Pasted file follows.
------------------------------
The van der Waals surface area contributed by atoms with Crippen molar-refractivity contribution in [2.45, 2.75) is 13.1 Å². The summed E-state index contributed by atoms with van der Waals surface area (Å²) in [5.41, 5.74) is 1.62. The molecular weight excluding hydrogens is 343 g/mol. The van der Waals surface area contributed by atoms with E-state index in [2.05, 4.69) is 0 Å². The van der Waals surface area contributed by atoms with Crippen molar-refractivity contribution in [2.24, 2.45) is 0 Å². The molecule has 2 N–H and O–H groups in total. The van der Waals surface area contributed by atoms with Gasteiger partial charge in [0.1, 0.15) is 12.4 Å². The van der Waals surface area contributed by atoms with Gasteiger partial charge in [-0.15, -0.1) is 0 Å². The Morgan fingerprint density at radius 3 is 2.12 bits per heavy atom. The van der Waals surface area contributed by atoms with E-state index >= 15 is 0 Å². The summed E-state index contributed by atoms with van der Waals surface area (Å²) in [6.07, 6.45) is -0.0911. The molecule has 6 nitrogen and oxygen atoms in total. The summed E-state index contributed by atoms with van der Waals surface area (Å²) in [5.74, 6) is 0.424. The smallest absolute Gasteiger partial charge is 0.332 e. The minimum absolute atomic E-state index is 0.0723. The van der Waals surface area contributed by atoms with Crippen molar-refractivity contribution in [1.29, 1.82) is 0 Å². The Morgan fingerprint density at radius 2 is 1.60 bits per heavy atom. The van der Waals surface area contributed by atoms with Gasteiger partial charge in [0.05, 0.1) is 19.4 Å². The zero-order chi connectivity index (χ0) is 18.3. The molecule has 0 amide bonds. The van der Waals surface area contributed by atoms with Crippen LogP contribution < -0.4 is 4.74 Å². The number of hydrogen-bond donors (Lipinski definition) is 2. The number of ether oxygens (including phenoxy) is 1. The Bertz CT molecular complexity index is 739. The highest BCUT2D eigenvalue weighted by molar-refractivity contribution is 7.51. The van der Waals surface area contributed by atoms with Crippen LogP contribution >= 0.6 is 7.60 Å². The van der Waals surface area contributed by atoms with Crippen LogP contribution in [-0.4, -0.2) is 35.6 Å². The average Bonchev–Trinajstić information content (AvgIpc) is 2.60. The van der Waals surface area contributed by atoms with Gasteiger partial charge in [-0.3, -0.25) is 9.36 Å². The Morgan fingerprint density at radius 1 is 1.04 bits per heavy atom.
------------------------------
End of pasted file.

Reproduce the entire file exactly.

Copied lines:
The van der Waals surface area contributed by atoms with Crippen molar-refractivity contribution in [2.45, 2.75) is 13.1 Å². The summed E-state index contributed by atoms with van der Waals surface area (Å²) in [5.41, 5.74) is 1.62. The molecular weight excluding hydrogens is 343 g/mol. The van der Waals surface area contributed by atoms with E-state index in [2.05, 4.69) is 0 Å². The van der Waals surface area contributed by atoms with Crippen molar-refractivity contribution in [2.24, 2.45) is 0 Å². The molecule has 2 N–H and O–H groups in total. The van der Waals surface area contributed by atoms with Gasteiger partial charge in [0.1, 0.15) is 12.4 Å². The van der Waals surface area contributed by atoms with Gasteiger partial charge in [-0.15, -0.1) is 0 Å². The Morgan fingerprint density at radius 3 is 2.12 bits per heavy atom. The van der Waals surface area contributed by atoms with E-state index >= 15 is 0 Å². The summed E-state index contributed by atoms with van der Waals surface area (Å²) in [6.07, 6.45) is -0.0911. The molecule has 6 nitrogen and oxygen atoms in total. The summed E-state index contributed by atoms with van der Waals surface area (Å²) in [5.74, 6) is 0.424. The smallest absolute Gasteiger partial charge is 0.332 e. The minimum absolute atomic E-state index is 0.0723. The van der Waals surface area contributed by atoms with Crippen molar-refractivity contribution in [1.29, 1.82) is 0 Å². The Morgan fingerprint density at radius 2 is 1.60 bits per heavy atom. The van der Waals surface area contributed by atoms with Gasteiger partial charge in [0.05, 0.1) is 19.4 Å². The zero-order chi connectivity index (χ0) is 18.3. The molecule has 0 amide bonds. The van der Waals surface area contributed by atoms with Crippen LogP contribution < -0.4 is 4.74 Å². The number of hydrogen-bond donors (Lipinski definition) is 2. The number of ether oxygens (including phenoxy) is 1. The Bertz CT molecular complexity index is 739. The highest BCUT2D eigenvalue weighted by molar-refractivity contribution is 7.51. The van der Waals surface area contributed by atoms with Crippen LogP contribution >= 0.6 is 7.60 Å². The van der Waals surface area contributed by atoms with Crippen LogP contribution in [-0.4, -0.2) is 35.6 Å². The average Bonchev–Trinajstić information content (AvgIpc) is 2.60. The van der Waals surface area contributed by atoms with Gasteiger partial charge in [-0.3, -0.25) is 9.36 Å². The Morgan fingerprint density at radius 1 is 1.04 bits per heavy atom.